Counterparties: Tesla stock goes vroom!

May 9, 2013

Welcome to the Counterparties email. The sign-up page is here, it’s just a matter of checking a box if you’re already registered on the Reuters website. Send suggestions, story tips and complaints to

It’s been a big week for Tesla: The electric car maker announced yesterday that the company turned a profit last quarter for the first time in its history, while saying it would stop regularly releasing the number of reservations it has taken for its cars. That means the market will lose the data it had be using as a metric for measuring electric car demand.

Tesla’s results came as Consumer Reports gave the Model S a rating of 99/100 – the first time a car has achieved that rating since 2007. The company’s stock shot up 24% overnight.

Tesla’s surging share price might not have all that much to do with its quarterly results. Rather, it looks like a classic short squeeze: in early April a whopping 60% of all tradeable Tesla shares had been sold short. Those shorts are in a world of pain right now, and the stock will probably just continue to rise until they capitulate and cover at a massive loss. It’s beginning to look a lot like the Porsche/Volkswagen short squeeze back in 2008. Here’s the Tesla stock chart, since its IPO:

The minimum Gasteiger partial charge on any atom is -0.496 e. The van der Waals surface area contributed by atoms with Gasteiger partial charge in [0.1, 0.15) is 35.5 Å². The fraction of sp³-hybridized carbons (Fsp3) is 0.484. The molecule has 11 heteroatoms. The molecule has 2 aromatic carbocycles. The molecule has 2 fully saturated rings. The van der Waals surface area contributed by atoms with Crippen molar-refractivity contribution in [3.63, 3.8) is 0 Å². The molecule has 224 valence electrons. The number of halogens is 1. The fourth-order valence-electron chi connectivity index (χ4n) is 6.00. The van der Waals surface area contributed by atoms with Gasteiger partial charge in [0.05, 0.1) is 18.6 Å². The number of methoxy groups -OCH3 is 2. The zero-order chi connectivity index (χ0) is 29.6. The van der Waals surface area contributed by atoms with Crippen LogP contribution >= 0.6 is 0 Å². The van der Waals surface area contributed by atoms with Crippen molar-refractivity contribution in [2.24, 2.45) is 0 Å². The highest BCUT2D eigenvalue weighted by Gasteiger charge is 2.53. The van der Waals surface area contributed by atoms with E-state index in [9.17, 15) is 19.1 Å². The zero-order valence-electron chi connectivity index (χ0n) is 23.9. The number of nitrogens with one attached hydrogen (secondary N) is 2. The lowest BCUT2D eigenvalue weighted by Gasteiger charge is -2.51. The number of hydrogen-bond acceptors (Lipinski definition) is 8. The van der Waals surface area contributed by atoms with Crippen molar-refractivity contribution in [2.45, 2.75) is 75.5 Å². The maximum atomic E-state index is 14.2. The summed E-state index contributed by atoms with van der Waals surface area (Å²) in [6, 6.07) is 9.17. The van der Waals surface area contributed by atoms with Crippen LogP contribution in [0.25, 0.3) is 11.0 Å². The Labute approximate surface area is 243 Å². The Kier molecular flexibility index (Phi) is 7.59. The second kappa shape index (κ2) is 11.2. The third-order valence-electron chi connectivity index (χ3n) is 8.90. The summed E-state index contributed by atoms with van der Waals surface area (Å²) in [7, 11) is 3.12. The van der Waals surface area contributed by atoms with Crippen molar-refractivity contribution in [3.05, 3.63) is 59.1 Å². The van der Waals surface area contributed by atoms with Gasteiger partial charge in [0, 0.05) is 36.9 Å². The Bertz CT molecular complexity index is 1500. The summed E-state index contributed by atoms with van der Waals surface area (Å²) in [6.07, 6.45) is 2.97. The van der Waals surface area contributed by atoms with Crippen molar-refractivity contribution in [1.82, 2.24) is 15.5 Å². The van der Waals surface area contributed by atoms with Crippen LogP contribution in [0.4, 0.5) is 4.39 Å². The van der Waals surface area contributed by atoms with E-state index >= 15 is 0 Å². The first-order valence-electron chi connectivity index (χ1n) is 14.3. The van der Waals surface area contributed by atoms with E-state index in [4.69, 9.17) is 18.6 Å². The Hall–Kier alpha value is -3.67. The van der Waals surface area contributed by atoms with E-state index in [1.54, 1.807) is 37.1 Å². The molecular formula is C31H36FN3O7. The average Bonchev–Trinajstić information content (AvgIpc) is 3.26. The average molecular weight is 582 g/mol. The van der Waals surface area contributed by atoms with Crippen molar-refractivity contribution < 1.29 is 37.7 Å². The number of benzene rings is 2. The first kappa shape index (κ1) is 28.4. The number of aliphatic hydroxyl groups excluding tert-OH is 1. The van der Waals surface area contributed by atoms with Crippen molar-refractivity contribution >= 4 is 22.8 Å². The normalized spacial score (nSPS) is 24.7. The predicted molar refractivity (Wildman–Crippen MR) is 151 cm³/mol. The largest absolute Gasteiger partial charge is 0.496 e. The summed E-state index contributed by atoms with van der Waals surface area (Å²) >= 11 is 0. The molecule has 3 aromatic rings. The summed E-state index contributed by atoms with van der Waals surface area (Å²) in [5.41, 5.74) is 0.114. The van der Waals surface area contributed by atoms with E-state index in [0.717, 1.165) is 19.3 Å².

There is more to the Tesla story than just stock-market fun and games. Being environmentally friendly is an incredibly lucrative business right now in the auto industry. According to the LA Times, “Tesla’s earnings were enhanced by sales of environmental credits to other automakers; these credits are awarded to clean vehicle makers as part of California’s efforts to reduce air pollution. Sales of the Zero Emission Vehicle credits generated $68 million in revenue for Tesla in the quarter.”

The company is also profiting on its renewable fuel credits, according to Izabella Kaminska, because of a US law that requires refiners to blend more biofuel into their gas each year, or buy what are known as RIN credits. Because older car models don’t run well enough on the amount of biofuel that will soon be required in gasoline by law, all American refiners and fuel importers have to buy RIN credits, which Tesla is happy to sell them. – Shane Ferro

On to today’s links:

China is running out of ways to grow  - Quartz

Crisis Retro
With a $59 billion dividend, Fannie Mae will help the US avoid the debt ceiling (for a few months) – WSJ